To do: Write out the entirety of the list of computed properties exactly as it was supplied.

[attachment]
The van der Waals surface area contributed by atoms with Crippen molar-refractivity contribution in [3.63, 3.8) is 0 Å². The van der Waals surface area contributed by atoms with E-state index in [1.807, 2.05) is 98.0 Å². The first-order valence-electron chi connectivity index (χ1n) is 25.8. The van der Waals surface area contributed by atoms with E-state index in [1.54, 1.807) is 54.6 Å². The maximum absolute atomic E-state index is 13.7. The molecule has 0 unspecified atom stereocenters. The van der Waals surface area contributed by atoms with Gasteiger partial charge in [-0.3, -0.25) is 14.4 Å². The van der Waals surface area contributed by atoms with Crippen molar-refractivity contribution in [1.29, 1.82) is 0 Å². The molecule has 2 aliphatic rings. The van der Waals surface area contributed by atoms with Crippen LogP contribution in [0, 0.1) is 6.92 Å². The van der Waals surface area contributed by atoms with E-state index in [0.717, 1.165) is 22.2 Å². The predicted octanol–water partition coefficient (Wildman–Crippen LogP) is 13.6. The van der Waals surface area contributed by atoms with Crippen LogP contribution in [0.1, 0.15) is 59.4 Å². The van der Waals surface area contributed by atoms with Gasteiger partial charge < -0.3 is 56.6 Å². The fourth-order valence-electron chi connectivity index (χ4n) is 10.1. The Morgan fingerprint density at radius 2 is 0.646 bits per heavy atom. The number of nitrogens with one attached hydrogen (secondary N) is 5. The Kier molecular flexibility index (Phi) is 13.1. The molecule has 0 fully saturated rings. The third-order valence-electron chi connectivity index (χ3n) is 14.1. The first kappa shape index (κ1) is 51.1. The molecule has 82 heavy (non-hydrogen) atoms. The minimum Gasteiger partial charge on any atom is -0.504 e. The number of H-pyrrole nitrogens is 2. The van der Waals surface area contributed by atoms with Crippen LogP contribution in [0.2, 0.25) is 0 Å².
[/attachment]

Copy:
The van der Waals surface area contributed by atoms with Crippen molar-refractivity contribution in [3.63, 3.8) is 0 Å². The van der Waals surface area contributed by atoms with E-state index in [1.807, 2.05) is 98.0 Å². The first-order valence-electron chi connectivity index (χ1n) is 25.8. The van der Waals surface area contributed by atoms with E-state index in [1.54, 1.807) is 54.6 Å². The maximum absolute atomic E-state index is 13.7. The molecule has 0 unspecified atom stereocenters. The van der Waals surface area contributed by atoms with Gasteiger partial charge in [-0.3, -0.25) is 14.4 Å². The van der Waals surface area contributed by atoms with Crippen molar-refractivity contribution in [1.29, 1.82) is 0 Å². The molecule has 2 aliphatic rings. The van der Waals surface area contributed by atoms with Crippen LogP contribution in [0, 0.1) is 6.92 Å². The van der Waals surface area contributed by atoms with E-state index in [0.717, 1.165) is 22.2 Å². The predicted octanol–water partition coefficient (Wildman–Crippen LogP) is 13.6. The van der Waals surface area contributed by atoms with Crippen LogP contribution in [0.1, 0.15) is 59.4 Å². The van der Waals surface area contributed by atoms with Gasteiger partial charge < -0.3 is 56.6 Å². The fourth-order valence-electron chi connectivity index (χ4n) is 10.1. The Morgan fingerprint density at radius 2 is 0.646 bits per heavy atom. The number of nitrogens with one attached hydrogen (secondary N) is 5. The Kier molecular flexibility index (Phi) is 13.1. The molecule has 0 fully saturated rings. The third-order valence-electron chi connectivity index (χ3n) is 14.1. The first kappa shape index (κ1) is 51.1. The molecule has 82 heavy (non-hydrogen) atoms. The minimum Gasteiger partial charge on any atom is -0.504 e. The number of H-pyrrole nitrogens is 2. The van der Waals surface area contributed by atoms with Crippen LogP contribution in [0.2, 0.25) is 0 Å².